The unpaid domestic workers are mainly women who attended domestic duties only and are engaged in household use work without remunerations

$$\begin{array}{l}{\mathrm {Women}}\,{\mathrm {unpaid}}\,{\mathrm {domestic}}\,{\mathrm {worker}} =\displaystyle\frac{{{\mathrm {No.}}\,{\mathrm {of}}\,{\mathrm {women}}\,{\mathrm {in}}\,{\mathrm {domestic}}\,{\mathrm {duties}}}}{{{\mathrm {Total}}\,{\mathrm {women}}\,{\mathrm {population}}}} \times 100\end{array}$$
(3)

In order to explore the dynamics involved in the paid and unpaid work; the socio-economic and demographic characteristics (like household consumption expenditure on monthly basis in quintiles, location in terms of urban/rural, education status, age, caste, religion, etc.) of the women performing the domestic duties were examined. To observe factors influencing women unpaid activities, the study applied the logistic regression. The logistic regression is normally used to estimate the probability of being unpaid domestic workers (Cerrutti, 2000). The benefit of logistic regression is that it needs no assumption for the distribution of the independent variables.

In this study, the independent variables comprised both the numerical and nominal measures, and the outcome variables were binary or dichotomous. The distribution of the predictor variables was checked and interpreted with the odds ratios.

The binary response variable considered as

$${\mathrm {Women}}\,{\mathrm {work}} = \left\{ {\begin{array}{*{20}{l}} {1 = {\mathrm {if}}\,{\mathrm {domestic}}\,{\mathrm {duties}}} \\ {0 = {\mathrm {if}}\,{\mathrm {paidwork}}} \end{array}} \right.$$
(4)

and the set of explanatory variables for each individual was related to a set of categorical predictors (age, location in terms of urban/rural, education status, caste, economic status, religion, etc.). Further, the logistic function was depicted as

$${\mathrm {logit}}\left( {\pi _{ij}} \right) = {\mathrm {log}}\left[ {\pi _i/\left( {1 - \pi _i} \right)} \right] = \beta _0 + \beta \left( X \right) + \varepsilon$$
(5)

The probability of women in unpaid activities has been represented as πi. The parameter β0 estimated the log odds of women unpaid activities for the reference group, and the parameter β estimated with maximum likelihood the differential log odds of unpaid women activities, which is associated with the predictor X, as compared to the reference group, and odds ratios (OR) with 95% confidence interval (CI) has been considered.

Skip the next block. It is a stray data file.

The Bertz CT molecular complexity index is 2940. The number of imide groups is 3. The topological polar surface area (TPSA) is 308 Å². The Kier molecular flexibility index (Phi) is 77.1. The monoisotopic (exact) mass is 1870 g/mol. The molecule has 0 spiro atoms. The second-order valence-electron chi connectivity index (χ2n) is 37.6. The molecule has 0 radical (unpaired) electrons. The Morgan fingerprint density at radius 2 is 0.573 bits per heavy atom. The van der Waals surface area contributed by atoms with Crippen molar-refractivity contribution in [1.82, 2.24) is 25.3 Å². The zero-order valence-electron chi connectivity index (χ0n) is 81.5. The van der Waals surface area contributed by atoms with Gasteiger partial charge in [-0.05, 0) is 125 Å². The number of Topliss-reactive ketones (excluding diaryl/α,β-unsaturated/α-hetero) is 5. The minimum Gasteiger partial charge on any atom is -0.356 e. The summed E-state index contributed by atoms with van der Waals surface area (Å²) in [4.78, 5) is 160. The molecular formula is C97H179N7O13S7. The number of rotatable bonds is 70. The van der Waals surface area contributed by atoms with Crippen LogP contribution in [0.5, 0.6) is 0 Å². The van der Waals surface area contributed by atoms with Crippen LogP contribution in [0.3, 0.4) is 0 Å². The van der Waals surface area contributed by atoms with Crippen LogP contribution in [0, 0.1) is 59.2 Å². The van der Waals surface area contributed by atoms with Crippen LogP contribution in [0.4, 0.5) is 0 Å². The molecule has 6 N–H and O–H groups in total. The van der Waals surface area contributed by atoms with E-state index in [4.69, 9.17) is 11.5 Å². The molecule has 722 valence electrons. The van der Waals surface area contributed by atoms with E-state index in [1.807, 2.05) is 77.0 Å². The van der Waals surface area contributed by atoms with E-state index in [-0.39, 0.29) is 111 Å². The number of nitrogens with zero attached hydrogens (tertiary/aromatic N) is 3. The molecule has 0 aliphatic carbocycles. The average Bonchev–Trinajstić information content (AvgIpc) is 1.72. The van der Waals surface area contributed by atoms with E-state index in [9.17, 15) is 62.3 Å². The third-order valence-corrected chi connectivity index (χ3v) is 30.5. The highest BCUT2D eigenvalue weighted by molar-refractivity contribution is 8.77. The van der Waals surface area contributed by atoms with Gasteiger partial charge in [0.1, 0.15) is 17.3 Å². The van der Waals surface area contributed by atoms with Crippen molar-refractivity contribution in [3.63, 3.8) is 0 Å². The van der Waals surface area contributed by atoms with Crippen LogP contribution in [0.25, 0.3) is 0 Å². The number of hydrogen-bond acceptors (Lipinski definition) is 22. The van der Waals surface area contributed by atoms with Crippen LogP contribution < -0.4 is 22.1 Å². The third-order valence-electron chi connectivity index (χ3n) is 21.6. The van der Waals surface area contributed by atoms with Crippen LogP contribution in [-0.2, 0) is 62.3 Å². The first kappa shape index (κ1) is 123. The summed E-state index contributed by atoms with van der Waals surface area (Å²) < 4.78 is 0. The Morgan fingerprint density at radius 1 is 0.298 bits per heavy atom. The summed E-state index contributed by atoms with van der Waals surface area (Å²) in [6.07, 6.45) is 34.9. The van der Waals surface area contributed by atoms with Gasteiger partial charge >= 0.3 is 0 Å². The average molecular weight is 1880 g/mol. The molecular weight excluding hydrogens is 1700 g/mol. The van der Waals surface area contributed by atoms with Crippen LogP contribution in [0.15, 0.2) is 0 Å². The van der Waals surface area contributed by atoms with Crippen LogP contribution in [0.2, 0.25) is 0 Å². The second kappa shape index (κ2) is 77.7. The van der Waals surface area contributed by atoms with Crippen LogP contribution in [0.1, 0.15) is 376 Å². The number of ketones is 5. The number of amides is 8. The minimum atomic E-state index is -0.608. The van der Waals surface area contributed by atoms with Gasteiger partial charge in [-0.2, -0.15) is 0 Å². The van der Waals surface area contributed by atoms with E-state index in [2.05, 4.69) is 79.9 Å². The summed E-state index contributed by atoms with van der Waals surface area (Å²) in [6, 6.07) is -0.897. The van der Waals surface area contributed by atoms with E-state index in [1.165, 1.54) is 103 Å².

## The magnitude of women unpaid domestic activity in India

Despite the debate on gender inequality in SDG, women hold the principal position of the caregiver and carry out domestic work in the household. Their care and homemaking works are often ignored, undervalued, and recognized as unskilled work. Domestic ‘unpaid’ work involves performing routine household odd jobs such as cooking, cleaning, fetching food, collecting water, and firewood among others. The share of unpaid domestic work among women in India is high and gradually increasing; it also includes caring for the household members. Furthermore, women participation in paid work has declined by 11.1 percent, whereas, the magnitude of unpaid domestic work has increased by 12.2 percent from 1992–93 to 2011–12 in India (Fig. 2). Though family members make different contributions to ensure smooth functioning of the household, most of the domestic work is being carried out by women. Moreover, the results indicated that 60.9 percent of women population is engaged in unpaid domestic work in 2011–12 compared to 48.8 percent in 1993–94, and the significant increment is evident among both the rural and urban women engaged in unpaid domestic work. Nearly, 63.7 percent of urban women are engaged in unpaid domestic work in 2011–12 compared to 53.3 percent in 1993–94, whereas, 59.7 percent of rural women are engaged in unpaid domestic work in 2011–12 compared to 46.5 percent in 1993–94 (see Supplementary Table S2).

It has been observed that the participation of women in unpaid domestic work is quite high in the urban areas compared to the rural areas and the burden of domestic duties is increasing with the passage of time in both the sectors. The reason is probably the limited and poorly remunerated employment opportunities for women, which have reduced the opportunity cost of unpaid work mostly in the urban areas. The low participation of women in unpaid domestic work in rural areas may be because most of the women in the rural area are engaged in agriculture, which is generally informal. It is an alarming indicator of the ‘jobless formal sector’, which is a matter of serious concern for ‘decent work condition’ and has serious consequences on poverty reduction, women empowerment, decent education for the girl child, etc. However, there is a huge gender gap in the unpaid domestic work in India may be because of social norms (gender stereotype work), demographic factors like fertility rates, family structure and composition, access to basic infrastructure/services (collecting water, and firewood), etc. Therefore, for a deeper understanding of the dynamics of labor market, there is need for further analysis of different dimensions like age distribution, educational attainment, marital status, wealth distribution, etc., of women engaged in unpaid domestic work in India.

### Taxonomy of women unpaid domestic workers in India: socio-economic and demographic dimensions